- Bato Sumpit Falls, Tubungan, Iloilo
- Kiput Falls, Passi, Igbaras, Iloilo
- Imoy Falls, Bucari, Leon, Iloilo
- Iglangit Falls, San Remigio, Antique
- Capnayan Falls, Laua-an, Antique
- Binokot Falls, Tapaz, Capiz
- Abakaan Falls, Buri, Tapaz, Capiz
- Kataw Falls, Simbola, Culasi, Antique
- Pula Falls, San Remigio, Antique
- Kawa-kawa Falls, Valderrama, Antique
- Pisak Falls, Pandan, Antique
- Panakayan Falls, Bugasong, Antique
- Halat Falls, Igsoro, Bugasong, Antique
- Kurudyanan Falls, Igsoro, Bugasong, Antique
List of lakes on Panay Island:
The island is covered by 4 provinces, 1 highly urbanized city, 2 component cities, 92 municipalities (93 municipalities if the associated islands of Caluya are included), and 3,291 barangays, all under the jurisdiction of the Western Visayas region.
|Province or HUC||Population
|Land area||Population Density||Capital||Barangays||Municipalities*||Cities||Location|
(703.25 sq mi)
(1,053.74 sq mi)
|San Jose de Buenavista||590||—|
(1,001.80 sq mi)
(1,930.83 sq mi)
|Iloilo City||457,626||78.34 km2
(30.25 sq mi)
(4,637 sq mi)
|—||3,291||93 towns||3 cities (1 highly urbanized city)|
|Notes: The municipality of Caluya in Antique province is covered by separate islands which are included under the island group of Panay. Iloilo figures excluded the highly urbanized city of Iloilo.|
All the provinces in Panay are interconnected by major inter-provincial roads. Iloilo City is served mostly by passenger jeepneys, white metered taxis and tricycles within the city limits. The primary transportation vehicle used within Roxas City, Kalibo, San Jose de Buenavista and other cities and municipalities in Panay is the tricycle. Travel between cities and municipalities is typically by jeepney, vans and Ceres operated buses. In March 2019, the Land Transportation Franchising and Regulatory Board announced the opening of a new Premium Point-to-Point Bus Service in Iloilo City with express bus services to the airports in Cabatuan, Kalibo and Boracay (Caticlan).
Iloilo is one of the few cities in the Philippines that recently initiated to adopt the mini-bus-like type modern PUJ or modern Jeepneys in contrast to the President Rodrigo Duterte's administration to phase out the old dilapidated jeepneys as the mode of mass public transportation in the Philippines.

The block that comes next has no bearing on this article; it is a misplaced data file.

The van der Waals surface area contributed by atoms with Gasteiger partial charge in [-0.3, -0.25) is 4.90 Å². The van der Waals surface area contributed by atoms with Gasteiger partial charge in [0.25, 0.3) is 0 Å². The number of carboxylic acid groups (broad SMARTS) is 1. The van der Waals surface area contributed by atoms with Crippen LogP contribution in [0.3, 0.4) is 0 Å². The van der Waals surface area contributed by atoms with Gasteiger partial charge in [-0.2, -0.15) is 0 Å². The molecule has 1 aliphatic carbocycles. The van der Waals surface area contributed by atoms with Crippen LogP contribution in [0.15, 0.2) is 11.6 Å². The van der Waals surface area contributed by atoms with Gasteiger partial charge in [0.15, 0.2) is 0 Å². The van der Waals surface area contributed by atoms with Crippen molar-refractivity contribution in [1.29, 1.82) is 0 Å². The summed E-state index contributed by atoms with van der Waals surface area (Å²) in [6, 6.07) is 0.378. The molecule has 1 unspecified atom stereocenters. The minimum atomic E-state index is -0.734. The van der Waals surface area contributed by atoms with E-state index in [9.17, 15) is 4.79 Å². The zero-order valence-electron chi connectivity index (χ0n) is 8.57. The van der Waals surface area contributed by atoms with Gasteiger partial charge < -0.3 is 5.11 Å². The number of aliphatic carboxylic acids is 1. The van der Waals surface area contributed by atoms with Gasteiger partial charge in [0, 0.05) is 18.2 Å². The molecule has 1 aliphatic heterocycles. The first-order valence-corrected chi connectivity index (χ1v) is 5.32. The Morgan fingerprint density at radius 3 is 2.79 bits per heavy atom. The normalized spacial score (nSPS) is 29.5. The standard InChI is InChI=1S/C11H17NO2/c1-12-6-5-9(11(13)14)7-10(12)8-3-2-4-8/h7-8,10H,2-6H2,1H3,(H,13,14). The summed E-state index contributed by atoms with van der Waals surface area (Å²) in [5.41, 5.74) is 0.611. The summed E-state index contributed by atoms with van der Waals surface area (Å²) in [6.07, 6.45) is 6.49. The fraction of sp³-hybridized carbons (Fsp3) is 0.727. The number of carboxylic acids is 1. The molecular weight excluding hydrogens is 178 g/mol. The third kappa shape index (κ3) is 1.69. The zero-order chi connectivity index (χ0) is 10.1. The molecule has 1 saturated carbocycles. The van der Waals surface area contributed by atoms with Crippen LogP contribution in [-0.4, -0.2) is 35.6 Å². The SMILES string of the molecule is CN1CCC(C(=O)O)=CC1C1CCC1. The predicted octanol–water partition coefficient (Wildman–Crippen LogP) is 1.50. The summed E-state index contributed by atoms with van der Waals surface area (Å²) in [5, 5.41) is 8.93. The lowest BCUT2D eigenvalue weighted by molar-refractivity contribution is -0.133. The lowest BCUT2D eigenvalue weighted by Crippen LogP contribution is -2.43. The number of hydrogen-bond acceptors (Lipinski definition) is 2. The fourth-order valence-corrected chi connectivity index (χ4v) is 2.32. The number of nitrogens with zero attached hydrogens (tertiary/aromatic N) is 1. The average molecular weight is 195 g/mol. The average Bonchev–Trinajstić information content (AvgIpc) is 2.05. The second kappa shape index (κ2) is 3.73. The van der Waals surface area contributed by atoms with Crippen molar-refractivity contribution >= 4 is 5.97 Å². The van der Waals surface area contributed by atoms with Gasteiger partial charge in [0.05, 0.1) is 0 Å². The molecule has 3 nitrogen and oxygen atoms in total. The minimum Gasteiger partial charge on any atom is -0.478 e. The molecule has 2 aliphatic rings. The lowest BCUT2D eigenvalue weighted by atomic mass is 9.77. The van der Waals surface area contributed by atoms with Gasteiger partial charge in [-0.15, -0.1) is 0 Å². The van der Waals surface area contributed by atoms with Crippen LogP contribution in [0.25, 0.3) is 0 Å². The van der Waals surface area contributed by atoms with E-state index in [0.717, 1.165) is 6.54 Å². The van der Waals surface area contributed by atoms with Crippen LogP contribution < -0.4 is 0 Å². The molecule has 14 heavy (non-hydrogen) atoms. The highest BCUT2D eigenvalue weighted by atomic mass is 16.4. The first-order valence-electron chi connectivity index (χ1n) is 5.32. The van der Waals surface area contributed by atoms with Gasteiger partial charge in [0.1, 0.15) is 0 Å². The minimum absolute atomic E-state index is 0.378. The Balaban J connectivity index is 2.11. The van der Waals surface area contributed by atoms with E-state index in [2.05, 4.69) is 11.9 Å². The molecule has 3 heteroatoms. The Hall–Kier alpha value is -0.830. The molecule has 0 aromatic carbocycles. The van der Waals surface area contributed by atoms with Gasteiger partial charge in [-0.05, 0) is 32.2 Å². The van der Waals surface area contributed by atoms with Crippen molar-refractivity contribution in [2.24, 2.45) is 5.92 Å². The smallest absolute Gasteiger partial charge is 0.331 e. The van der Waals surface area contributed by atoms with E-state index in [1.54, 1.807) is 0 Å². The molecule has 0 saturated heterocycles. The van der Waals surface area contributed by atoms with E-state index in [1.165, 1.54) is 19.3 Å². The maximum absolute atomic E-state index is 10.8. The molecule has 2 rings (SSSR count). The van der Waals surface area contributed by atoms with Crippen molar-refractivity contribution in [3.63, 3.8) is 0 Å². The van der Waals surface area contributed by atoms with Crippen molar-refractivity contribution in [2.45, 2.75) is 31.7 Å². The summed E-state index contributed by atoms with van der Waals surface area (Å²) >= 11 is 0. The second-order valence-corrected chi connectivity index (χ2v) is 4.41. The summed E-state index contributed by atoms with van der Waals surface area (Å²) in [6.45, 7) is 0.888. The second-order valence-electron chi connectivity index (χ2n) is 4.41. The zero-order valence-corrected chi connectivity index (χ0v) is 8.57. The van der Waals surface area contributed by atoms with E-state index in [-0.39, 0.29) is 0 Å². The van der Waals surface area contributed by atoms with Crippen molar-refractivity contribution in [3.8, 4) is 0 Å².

The Iloilo-Capiz-Aklan Expressway is also being proposed, which might reduce travel time between provinces in Panay. It will connect Iloilo City and Malay, Aklan through Passi City, Roxas City and Kalibo, Aklan.
Panay Island is now served by seven airports (five on the mainland). The Iloilo International Airport, located in Cabatuan, Iloilo, serves the general area of Iloilo-Guimaras Metropolitan as well the whole province of Iloilo, and is also considered to be the primary gateway into the region. The Kalibo International Airport is one of the two airports serving Boracay, the other being Godofredo P. Ramos Airport (also known as Caticlan Airport) in the municipality of Malay. The Roxas Airport is a domestic airport serving the general are of Roxas City and the province of Capiz. The Evelio Javier Airport (Antique Airport) is the only airport serving the province of Antique located in San Jose. The other, Semirara Airport in Caluya is a municipal airport.
- Godofredo P. Ramos Airport (Caticlan Airport)
- Roxas Airport
- Evelio Javier Airport (Antique Airport)
- Sicogon Island Airport (in Sicogon Island, Carles, Iloilo)
- Semirara Airport (in Semirara Island, Caluya, Antique)
Proposals to re-connect again Iloilo-Roxas, Iloilo-Kalibo, Iloilo-Malay (Aklan) and Iloilo-San Jose (Antique) from the Iloilo City via rail was included in the revival of the currently defunct Panay Railways network which has a station in Santa Barbara town proper.
|Source: Philippine Statistics Authority |
The ethnic and linguistic boundaries within Panay do not correspond to its administrative divisions. Only the province of Antique is monolingual. The lingua franca of the island is Hiligaynon, native to the northeastern coastal strip lining the province of Iloilo.
- "Islands by Land Area". Island Directory Tables. United Nations Environment Programme. Retrieved June 7, 2021.
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- Steiger, G. Nye; Beyer, H. Otley; Benitez, Conrado (1929). A History of the Orient. Oxford: Ginn and Company. pp. 122–123.
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- Originally titled Maragtás kon (historia) sg pulô nga Panay kutub sg iya una nga pamuluyö tubtub sg pag-abut sg mga taga Borneo nga amó ang ginhalinan sg mga bisayâ kag sg pag-abut sg mga Katsilâ, Scott 1984, pp. 92–93, 103
- Scott, William Henry (1984). Pre-hispanic Source Materials for the Study of Philippine History. Quezon City: New Day Publishers. pp. 101, 296.
- G. Nye Steiger, H. Otley Beyer, Conrado Benitez, A History of the Orient, Oxford: 1929, Ginn and Company, p. 122.
- G. Nye Steiger, H. Otley Beyer, Conrado Benitez, A History of the Orient, Oxford: 1929, Ginn and Company, pp. 122–123.